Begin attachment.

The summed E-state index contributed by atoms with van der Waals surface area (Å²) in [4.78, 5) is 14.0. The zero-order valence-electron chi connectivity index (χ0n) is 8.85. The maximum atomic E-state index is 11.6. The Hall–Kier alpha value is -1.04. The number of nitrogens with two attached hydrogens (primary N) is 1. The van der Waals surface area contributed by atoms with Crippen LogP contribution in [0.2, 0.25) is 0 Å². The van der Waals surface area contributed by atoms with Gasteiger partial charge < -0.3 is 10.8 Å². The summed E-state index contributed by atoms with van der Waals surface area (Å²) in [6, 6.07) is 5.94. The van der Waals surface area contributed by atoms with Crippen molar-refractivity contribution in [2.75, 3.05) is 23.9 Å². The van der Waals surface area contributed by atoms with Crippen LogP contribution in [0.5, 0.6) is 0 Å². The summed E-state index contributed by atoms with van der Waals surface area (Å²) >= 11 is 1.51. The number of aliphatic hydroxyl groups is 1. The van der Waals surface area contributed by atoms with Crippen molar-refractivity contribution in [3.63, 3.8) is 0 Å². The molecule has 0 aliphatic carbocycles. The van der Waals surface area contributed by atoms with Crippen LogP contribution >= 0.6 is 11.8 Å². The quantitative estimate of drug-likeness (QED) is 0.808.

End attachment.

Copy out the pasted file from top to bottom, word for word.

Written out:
The summed E-state index contributed by atoms with van der Waals surface area (Å²) in [4.78, 5) is 14.0. The zero-order valence-electron chi connectivity index (χ0n) is 8.85. The maximum atomic E-state index is 11.6. The Hall–Kier alpha value is -1.04. The number of nitrogens with two attached hydrogens (primary N) is 1. The van der Waals surface area contributed by atoms with Crippen LogP contribution in [0.2, 0.25) is 0 Å². The van der Waals surface area contributed by atoms with Gasteiger partial charge < -0.3 is 10.8 Å². The summed E-state index contributed by atoms with van der Waals surface area (Å²) in [6, 6.07) is 5.94. The van der Waals surface area contributed by atoms with Crippen molar-refractivity contribution in [2.75, 3.05) is 23.9 Å². The van der Waals surface area contributed by atoms with Crippen LogP contribution in [0.5, 0.6) is 0 Å². The summed E-state index contributed by atoms with van der Waals surface area (Å²) >= 11 is 1.51. The number of aliphatic hydroxyl groups is 1. The van der Waals surface area contributed by atoms with Crippen molar-refractivity contribution in [3.63, 3.8) is 0 Å². The molecule has 0 aliphatic carbocycles. The van der Waals surface area contributed by atoms with Crippen LogP contribution >= 0.6 is 11.8 Å². The quantitative estimate of drug-likeness (QED) is 0.808.